Is it true Lobsters can’t die from old age, are they immortal apart from sickness and injury?
I also finally turned to what may have been the source of the claim. Wikipedia. A section on biological immortality contained (until I edited):
Some scientists have claimed that (lobsters) could effectively live indefinitely, barring injury, disease, or capture.
The good bit was that it had a reference. To a journal article. With a relevant looking title:
Guerin JC. 2004. Emerging area of aging research: long-lived animals with “negligible senescence”. Annals of the New York Academy of Sciences 1019(1): 518-520. http://dx.doi.org/10.1196/annals.1297.096
Aha! Maybe this would be the source of the claim that lobsters are slow to undergo senescence! Maybe there is actual data!
I got it, and searched for “lobster.” It was fast; there are only two pages in the paper besides the references. It cites Finch (1990), again, with the reference that I haven’t yet been able to track down. Guerin notes that Finch listed several animals that might have negligible senescence, “including rockfish, sturgeon, turtles, bivalves, and possibly lobsters.” My emphasis: possibly.
That’s all. That’s weak stuff compared to “some scientist claim” lobsters could live indefinitely. Instead, lobsters might have little senescence. Maybe.
It seems that the source of all these “immortal lobsters” factoids are whatever research Finch is citing. I’ll continue to try to track it down, and report back on what I find.
Additional, 3 June 2013: The Surprising Science blog also tackles this story. That post is not just a repeat of information here (though this post does make a cameo). There are excellent comments from several other lobster biologists. For instance:
According to Carl Wilson, lead lobster biologist with the Maine Department of Marine Resources, between 10 and 15 percent of lobsters die naturally each year as they shed their exoskeletons because the exertion proves to be too much. Each molting process requires more and more energy than the one before it as lobsters grow in size.
Finally, older crustaceans stop shedding their exoskeletons altogether—a clue that they’re near the end of their lifespans. They run out of metabolic energy to molt, and their worn-and-torn shells contract bacterial infections that weaken them. Shell disease, in which bacteria seeps into lobster shells and forms scar tissue, adheres the crustaceans’ bodies to their shells. The lobster, attempting to molt, gets stuck and dies. The disease also makes lobsters susceptible to other ailments, and in extreme cases, the entire shell can rot, killing the animal inside.
Additional, 30 June 2013: Discovered this version of the meme circulating on Google Plus:
As someone pointed out in the response thread, it’s ironic that a picture of a cooked lobster is used to support the idea of their longevity.
Additional, 4 August 2013: David Shiffman informs me that this claim has resurfaced again on Discovery Channel’s Shark Week programming. Argh... I’ll take this moment to plug the Science... Sort Of podcast, where I will be discussing the “immortal lobsters” claim soon (episode 178, I think).
Additional, 9 August 2013: The Science... Sort Of podcast is now available!
Additional, 25 August 2013: Buzzfeed perpetuates the lobster myth with a video “6 almost immortal animals” (spotted by David Shiffman). Of lobsters, it claims:
They don’t age. They just continue to grow until they are killed. Yum.
Additional, 13 November 2013: Buzzfeed repeats this myth yet again, linking out to the National Public Radio story, via Quora.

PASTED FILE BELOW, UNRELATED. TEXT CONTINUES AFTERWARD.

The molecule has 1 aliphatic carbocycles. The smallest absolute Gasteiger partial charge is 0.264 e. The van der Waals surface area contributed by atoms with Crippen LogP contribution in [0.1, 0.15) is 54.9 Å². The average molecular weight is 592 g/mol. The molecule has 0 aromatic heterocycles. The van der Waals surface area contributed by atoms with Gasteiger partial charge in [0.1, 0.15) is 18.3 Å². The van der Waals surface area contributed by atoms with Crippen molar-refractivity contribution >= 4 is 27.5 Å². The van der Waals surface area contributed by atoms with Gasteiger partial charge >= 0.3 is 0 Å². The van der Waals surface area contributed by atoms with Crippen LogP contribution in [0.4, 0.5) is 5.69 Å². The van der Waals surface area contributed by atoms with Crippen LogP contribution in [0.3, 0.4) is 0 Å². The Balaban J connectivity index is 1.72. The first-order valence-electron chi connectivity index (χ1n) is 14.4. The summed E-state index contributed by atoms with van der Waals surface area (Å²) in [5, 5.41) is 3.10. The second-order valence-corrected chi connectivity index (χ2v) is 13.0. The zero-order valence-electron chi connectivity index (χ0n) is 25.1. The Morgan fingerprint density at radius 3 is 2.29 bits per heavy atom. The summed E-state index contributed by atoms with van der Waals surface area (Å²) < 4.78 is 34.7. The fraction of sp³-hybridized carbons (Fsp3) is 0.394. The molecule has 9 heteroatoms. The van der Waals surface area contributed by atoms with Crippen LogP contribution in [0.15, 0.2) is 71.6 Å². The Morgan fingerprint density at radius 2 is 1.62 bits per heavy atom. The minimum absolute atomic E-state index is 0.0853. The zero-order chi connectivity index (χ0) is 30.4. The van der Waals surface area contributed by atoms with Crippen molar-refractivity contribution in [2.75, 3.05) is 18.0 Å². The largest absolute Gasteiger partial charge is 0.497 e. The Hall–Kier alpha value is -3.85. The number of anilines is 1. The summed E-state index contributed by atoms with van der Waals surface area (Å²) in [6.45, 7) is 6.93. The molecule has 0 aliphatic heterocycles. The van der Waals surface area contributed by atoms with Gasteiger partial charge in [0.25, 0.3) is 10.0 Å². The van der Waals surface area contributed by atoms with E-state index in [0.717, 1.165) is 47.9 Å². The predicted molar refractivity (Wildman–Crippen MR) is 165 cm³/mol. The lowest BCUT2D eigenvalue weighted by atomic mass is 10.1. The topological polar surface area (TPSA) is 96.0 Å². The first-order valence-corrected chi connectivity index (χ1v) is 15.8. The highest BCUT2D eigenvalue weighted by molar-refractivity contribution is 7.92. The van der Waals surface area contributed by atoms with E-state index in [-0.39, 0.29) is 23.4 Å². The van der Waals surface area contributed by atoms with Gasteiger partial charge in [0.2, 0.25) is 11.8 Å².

Additional, 25 March 2014: A database on ageing includes a list of organisms with “negligible senescence.” It lists eight species, and none of them are lobster species.
Additional, 7 February 2017: The Science Show has an interview with Daniel Bucher from Southern Cross University in a segment about how old that lobster is on your plate. The lobster in question here are spiny lobsters, not clawed lobsters. Neither host Robin Williams nor Bucher address the “immortal lobsters” meme directly, but it directly addresses the issue of age.
Robyn Williams: How old do they grow too?
Daniel Bucher: Well, our oldest one that we could count, you’re testing my memory here, is about 35 years. But there’s also some larger ones, some individuals, depending on what stage of the moult cycle they are at, are hard or easier to read. And we had some of the biggest ones ever caught and unfortunately they were ones that were hard to read. And so I couldn’t tell you how old our biggest one was, I can tell you that our oldest one was certainly more than 35 years old.
This is in line with the estimates for other species in the main post above: big lobsters live about 30 to 50 years. Unfortunately, the technical work hasn’t been published yet. But this is a promising lead in getting a better handle on the age of crustaceans.
Bodnar AG. 2009. Marine invertebrates as models for aging research. Experimental Gerontology 44(8): 477-484. DOI: 10.1016/j.exger.2009.05.001
Govind CK. 1995. Muscles and their innervation. In: Factor, J.R. (Ed.), Biology of the Lobster Homarus americanus, pp. 291–312, Academic Press, San Diego, CA.
Klapper W, Kühne K, Singh KK, Heidorn K, Parwaresch R, Krupp G. 1998. Longevity of lobsters is linked to ubiquitous telomerase expression. FEBS Letters 439(1-2): 143-146. DOI: 10.1016/S0014-5793(98)01357-X
Maxwell KE, Matthews TR, Sheehy MRJ, Bertelsen RD, Derby CD. 2007. Neurolipofuscin is a measure of age in Panulirus argus, the Caribbean spiny lobster, in Florida. The Biological Bulletin 213(1): 55-66. http://www.biolbull.org/content/213/1/55.short
Sheehy MRJ, Bannister RCA, Wickins JF, Shelton PMJ. 1999. New perspectives on the growth and longevity of the European lobster (Homarus gammarus). Canadian Journal of Fisheries and Aquatic Sciences 56: 1904-1915. DOI: 10.1139/f99-116
Vogt G. 2008. How to minimize formation and growth of tumours: Potential benefits of decapod crustaceans for cancer research. International Journal of Cancer 123: 2727-2734. DOI: 10.1002/ijc.23947
Vogt G. 2008. The marbled crayfish: a new model organism for research on development, epigenetics and evolutionary biology. Journal of Zoology 276: 1-13. DOI: 10.1111/j.1469-7998.2008.00473.x
Vogt G. 2010. Suitability of the clonal marbled crayfish for biogerontological research: A review and perspective, with remarks on some further crustaceans. Biogerontology 11: 643-669. DOI: 10.1007/s10522-010-9291-6
Wolff T. 1978. Maximum size of lobsters (Homarus) (Decapoda, Nephropidae). Crustaceana 34: 1-14. DOI: 10.1163/156854078X00510 http://www.jstor.org/stable/20103244
Hat tip to Chris Vitek for “Someone is wrong” picture.